Earlier this morning, I listened to Robert Scoble’s kyte video “Arrington and I disagree on future“. I enjoyed the video; some of the points were relatively trivial, some I disagree with…but all are decent. I’m pretty much always willing to give Robert a listen; he’s earnest, if nothing else. +1, scobelizer! (there are certainly other
A-List types that I can’t say the same about).
The point on metadata is my favorite, and I think dead on. It’s why I continue to be confused by the popular fascination with trying to push the Internet through a 140 character twitterfeed. The service is not rich enough even for the message (you really only have room for 2 or 3 meaty sentences); and since any attempt at categorization, grouping, references, or other metadata actually counts against your character total, you’re screwed. Twitter’s saving grace is it’s
first-mover popularity advantage, which gives it lots of network affect mojo, and the simple-to-use API which lets you at least mash other stuff up against it.
Nevertheless, metadata is key. Unfortunately, rich metadata is both fairly hard to do and time-intensive. As Robert noted, only a few percent of Twitter users bother with hashtags, which are it’s primary mechanism for expressing metainfo explicitly. That’s why I also agree with the curation model espoused by Jon Udell and others; we should be able to let self-selected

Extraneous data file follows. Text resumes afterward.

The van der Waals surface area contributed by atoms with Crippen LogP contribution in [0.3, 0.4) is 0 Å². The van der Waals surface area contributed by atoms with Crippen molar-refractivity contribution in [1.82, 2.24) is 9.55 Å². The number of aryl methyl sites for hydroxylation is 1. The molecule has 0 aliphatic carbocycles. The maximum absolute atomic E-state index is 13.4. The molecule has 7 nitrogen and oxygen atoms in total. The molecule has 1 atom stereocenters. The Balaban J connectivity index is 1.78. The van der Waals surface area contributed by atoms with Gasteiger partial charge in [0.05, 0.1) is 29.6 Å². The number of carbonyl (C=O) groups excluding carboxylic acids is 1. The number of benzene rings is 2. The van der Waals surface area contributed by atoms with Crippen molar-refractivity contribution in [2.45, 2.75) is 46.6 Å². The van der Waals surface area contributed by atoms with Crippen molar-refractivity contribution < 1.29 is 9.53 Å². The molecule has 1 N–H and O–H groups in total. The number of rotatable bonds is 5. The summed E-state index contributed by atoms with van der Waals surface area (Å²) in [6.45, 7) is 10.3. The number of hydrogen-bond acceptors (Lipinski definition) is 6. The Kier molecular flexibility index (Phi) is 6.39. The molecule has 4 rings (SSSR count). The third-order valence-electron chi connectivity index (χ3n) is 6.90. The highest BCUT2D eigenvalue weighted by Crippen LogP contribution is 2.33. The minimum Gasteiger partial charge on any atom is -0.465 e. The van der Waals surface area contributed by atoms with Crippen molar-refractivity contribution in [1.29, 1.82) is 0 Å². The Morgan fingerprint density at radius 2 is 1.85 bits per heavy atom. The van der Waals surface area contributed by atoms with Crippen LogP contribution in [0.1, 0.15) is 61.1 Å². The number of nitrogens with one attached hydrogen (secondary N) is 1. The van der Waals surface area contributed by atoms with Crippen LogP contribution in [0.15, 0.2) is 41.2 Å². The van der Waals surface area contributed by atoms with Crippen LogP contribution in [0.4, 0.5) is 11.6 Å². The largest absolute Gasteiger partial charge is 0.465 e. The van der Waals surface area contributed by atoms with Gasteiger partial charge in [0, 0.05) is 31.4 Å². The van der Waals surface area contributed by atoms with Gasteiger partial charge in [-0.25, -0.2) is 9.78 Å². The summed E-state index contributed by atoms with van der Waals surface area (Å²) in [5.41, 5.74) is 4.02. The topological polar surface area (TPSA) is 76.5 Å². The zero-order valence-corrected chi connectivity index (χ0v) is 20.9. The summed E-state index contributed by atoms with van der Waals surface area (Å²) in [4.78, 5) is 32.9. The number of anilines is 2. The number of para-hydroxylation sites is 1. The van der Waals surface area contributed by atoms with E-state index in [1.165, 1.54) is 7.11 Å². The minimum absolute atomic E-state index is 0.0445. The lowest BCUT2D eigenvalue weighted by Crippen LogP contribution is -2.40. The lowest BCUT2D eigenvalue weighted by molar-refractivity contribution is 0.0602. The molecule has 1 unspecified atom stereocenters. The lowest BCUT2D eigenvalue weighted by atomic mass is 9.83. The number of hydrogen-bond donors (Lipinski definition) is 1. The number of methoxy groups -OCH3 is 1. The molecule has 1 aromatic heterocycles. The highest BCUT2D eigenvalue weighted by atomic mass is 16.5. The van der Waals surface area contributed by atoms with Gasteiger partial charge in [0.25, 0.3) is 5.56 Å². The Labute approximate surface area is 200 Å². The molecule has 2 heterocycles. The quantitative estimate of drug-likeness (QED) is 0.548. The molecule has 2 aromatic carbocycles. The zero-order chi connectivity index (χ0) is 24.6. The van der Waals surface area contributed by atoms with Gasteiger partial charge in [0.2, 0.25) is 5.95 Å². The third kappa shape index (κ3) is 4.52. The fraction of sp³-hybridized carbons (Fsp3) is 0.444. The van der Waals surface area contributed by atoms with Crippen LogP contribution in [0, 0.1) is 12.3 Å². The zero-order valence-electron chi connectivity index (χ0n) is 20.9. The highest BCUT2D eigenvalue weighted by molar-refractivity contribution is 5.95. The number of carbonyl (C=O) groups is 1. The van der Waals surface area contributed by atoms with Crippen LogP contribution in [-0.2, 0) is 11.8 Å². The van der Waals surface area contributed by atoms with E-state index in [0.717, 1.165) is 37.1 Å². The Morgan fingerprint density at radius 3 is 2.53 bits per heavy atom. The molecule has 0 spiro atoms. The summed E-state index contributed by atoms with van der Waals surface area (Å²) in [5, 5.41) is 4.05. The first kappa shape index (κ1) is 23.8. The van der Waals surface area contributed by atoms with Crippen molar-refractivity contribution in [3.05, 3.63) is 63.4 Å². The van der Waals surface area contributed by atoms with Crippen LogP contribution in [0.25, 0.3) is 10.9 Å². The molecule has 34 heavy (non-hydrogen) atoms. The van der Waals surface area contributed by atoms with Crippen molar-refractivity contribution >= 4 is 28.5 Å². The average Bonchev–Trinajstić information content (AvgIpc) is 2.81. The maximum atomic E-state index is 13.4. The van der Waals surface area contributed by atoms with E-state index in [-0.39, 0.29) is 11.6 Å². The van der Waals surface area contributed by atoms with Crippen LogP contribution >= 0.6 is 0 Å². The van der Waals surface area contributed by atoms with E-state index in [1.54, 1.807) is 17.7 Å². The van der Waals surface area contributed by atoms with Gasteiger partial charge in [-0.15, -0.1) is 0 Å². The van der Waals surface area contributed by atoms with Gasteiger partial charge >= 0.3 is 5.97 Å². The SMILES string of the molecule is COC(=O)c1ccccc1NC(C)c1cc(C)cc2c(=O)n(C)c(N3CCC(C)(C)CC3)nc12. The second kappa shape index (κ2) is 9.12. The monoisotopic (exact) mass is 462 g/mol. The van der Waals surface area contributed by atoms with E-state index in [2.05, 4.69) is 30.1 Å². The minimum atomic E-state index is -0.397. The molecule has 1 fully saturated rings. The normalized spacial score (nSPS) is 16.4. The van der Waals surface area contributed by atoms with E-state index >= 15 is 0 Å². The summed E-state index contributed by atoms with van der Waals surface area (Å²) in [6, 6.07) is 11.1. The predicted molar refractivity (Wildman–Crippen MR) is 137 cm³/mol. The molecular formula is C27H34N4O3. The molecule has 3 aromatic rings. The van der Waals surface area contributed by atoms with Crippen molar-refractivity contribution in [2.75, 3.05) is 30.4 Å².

experts in a particular space do their work, and toss that into the mix.
By happenstance, I just bumped into a proto-example; Dave Winer’s new Top Links page. It does try to jam things through Twitter, but it leverages external resources in a mashup fashion to make up for Twitter’s shortcomings. Definitely worth watching.
I certainly also agree with Robert that FriendFeed has a FAR superior infrastructure to support and expose metadata. The new filtering and searching tools, for example, provide powerful functionality to ask questions like ‘show me posts from my friends about [a topic; based on text search] that have at least 3 likes’. Nice stuff.
Friendfeed is basically Twitter 2.0, in my opinion, and we’re really just getting started. Twitter will evolve and improve (one would hope), FriendFeed is certainly hard at work adding functionality, and there are always new services coming. We live in interesting times!